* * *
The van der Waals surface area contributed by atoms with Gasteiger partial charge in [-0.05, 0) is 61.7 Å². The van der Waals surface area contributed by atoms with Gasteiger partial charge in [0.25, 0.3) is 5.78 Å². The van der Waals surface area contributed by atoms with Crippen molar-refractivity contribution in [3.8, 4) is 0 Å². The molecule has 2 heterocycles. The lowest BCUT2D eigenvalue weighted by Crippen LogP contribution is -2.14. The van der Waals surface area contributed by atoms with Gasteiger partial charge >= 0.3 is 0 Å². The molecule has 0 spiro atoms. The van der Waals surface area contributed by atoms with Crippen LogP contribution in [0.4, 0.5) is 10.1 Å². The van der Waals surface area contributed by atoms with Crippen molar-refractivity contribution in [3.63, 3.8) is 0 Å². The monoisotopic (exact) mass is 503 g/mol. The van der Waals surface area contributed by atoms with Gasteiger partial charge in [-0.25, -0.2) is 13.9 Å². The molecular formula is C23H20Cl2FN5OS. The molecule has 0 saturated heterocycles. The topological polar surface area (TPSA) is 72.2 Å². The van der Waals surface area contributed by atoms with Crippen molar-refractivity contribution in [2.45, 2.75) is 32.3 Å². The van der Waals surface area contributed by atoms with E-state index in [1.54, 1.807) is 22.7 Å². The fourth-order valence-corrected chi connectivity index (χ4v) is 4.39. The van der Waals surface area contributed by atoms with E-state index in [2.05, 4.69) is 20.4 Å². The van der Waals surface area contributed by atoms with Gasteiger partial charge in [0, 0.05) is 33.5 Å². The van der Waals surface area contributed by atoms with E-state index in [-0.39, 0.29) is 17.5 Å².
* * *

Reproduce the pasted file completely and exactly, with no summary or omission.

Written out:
The van der Waals surface area contributed by atoms with Gasteiger partial charge in [-0.05, 0) is 61.7 Å². The van der Waals surface area contributed by atoms with Gasteiger partial charge in [0.25, 0.3) is 5.78 Å². The van der Waals surface area contributed by atoms with Crippen molar-refractivity contribution in [3.8, 4) is 0 Å². The molecule has 2 heterocycles. The lowest BCUT2D eigenvalue weighted by Crippen LogP contribution is -2.14. The van der Waals surface area contributed by atoms with Gasteiger partial charge >= 0.3 is 0 Å². The molecule has 0 spiro atoms. The van der Waals surface area contributed by atoms with Crippen LogP contribution in [0.4, 0.5) is 10.1 Å². The van der Waals surface area contributed by atoms with Crippen molar-refractivity contribution in [3.63, 3.8) is 0 Å². The monoisotopic (exact) mass is 503 g/mol. The van der Waals surface area contributed by atoms with Gasteiger partial charge in [-0.25, -0.2) is 13.9 Å². The molecular formula is C23H20Cl2FN5OS. The molecule has 0 saturated heterocycles. The topological polar surface area (TPSA) is 72.2 Å². The van der Waals surface area contributed by atoms with Crippen molar-refractivity contribution in [2.45, 2.75) is 32.3 Å². The van der Waals surface area contributed by atoms with E-state index in [1.54, 1.807) is 22.7 Å². The fourth-order valence-corrected chi connectivity index (χ4v) is 4.39. The van der Waals surface area contributed by atoms with E-state index in [2.05, 4.69) is 20.4 Å². The van der Waals surface area contributed by atoms with Gasteiger partial charge in [0, 0.05) is 33.5 Å². The van der Waals surface area contributed by atoms with E-state index in [-0.39, 0.29) is 17.5 Å².